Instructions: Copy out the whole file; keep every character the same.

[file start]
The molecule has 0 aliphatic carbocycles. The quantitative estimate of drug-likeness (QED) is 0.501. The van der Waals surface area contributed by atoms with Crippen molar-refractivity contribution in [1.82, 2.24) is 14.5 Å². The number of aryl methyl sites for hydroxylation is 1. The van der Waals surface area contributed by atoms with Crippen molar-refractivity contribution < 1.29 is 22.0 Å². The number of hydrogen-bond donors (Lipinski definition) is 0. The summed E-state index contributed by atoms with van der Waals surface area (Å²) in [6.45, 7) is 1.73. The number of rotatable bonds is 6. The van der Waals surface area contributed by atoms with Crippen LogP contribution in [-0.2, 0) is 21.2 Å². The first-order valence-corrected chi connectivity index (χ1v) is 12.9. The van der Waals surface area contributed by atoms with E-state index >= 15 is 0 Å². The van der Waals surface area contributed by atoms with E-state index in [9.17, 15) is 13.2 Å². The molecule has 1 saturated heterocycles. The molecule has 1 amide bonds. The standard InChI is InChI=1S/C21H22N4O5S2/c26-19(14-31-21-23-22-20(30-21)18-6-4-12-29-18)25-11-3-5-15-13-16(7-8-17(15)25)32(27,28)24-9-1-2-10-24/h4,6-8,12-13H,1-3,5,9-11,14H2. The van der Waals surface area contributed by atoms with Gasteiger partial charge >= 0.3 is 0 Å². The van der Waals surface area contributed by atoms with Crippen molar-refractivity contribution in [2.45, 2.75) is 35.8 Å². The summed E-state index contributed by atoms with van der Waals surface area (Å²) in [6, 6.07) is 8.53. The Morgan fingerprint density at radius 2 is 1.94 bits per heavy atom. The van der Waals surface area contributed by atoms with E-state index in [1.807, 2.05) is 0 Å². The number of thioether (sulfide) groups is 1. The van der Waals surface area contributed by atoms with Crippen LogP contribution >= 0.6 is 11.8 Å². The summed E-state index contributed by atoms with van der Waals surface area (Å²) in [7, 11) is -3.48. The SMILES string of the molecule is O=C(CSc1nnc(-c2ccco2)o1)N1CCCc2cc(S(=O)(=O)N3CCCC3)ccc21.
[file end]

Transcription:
The molecule has 0 aliphatic carbocycles. The quantitative estimate of drug-likeness (QED) is 0.501. The van der Waals surface area contributed by atoms with Crippen molar-refractivity contribution in [1.82, 2.24) is 14.5 Å². The number of aryl methyl sites for hydroxylation is 1. The van der Waals surface area contributed by atoms with Crippen molar-refractivity contribution < 1.29 is 22.0 Å². The number of hydrogen-bond donors (Lipinski definition) is 0. The summed E-state index contributed by atoms with van der Waals surface area (Å²) in [6.45, 7) is 1.73. The number of rotatable bonds is 6. The van der Waals surface area contributed by atoms with Crippen LogP contribution in [-0.2, 0) is 21.2 Å². The first-order valence-corrected chi connectivity index (χ1v) is 12.9. The van der Waals surface area contributed by atoms with E-state index >= 15 is 0 Å². The van der Waals surface area contributed by atoms with E-state index in [9.17, 15) is 13.2 Å². The molecule has 1 saturated heterocycles. The molecule has 1 amide bonds. The standard InChI is InChI=1S/C21H22N4O5S2/c26-19(14-31-21-23-22-20(30-21)18-6-4-12-29-18)25-11-3-5-15-13-16(7-8-17(15)25)32(27,28)24-9-1-2-10-24/h4,6-8,12-13H,1-3,5,9-11,14H2. The van der Waals surface area contributed by atoms with Gasteiger partial charge >= 0.3 is 0 Å². The van der Waals surface area contributed by atoms with Crippen molar-refractivity contribution in [2.45, 2.75) is 35.8 Å². The summed E-state index contributed by atoms with van der Waals surface area (Å²) in [6, 6.07) is 8.53. The Morgan fingerprint density at radius 2 is 1.94 bits per heavy atom. The van der Waals surface area contributed by atoms with E-state index in [1.807, 2.05) is 0 Å². The number of thioether (sulfide) groups is 1. The van der Waals surface area contributed by atoms with Crippen LogP contribution >= 0.6 is 11.8 Å². The summed E-state index contributed by atoms with van der Waals surface area (Å²) in [7, 11) is -3.48. The SMILES string of the molecule is O=C(CSc1nnc(-c2ccco2)o1)N1CCCc2cc(S(=O)(=O)N3CCCC3)ccc21.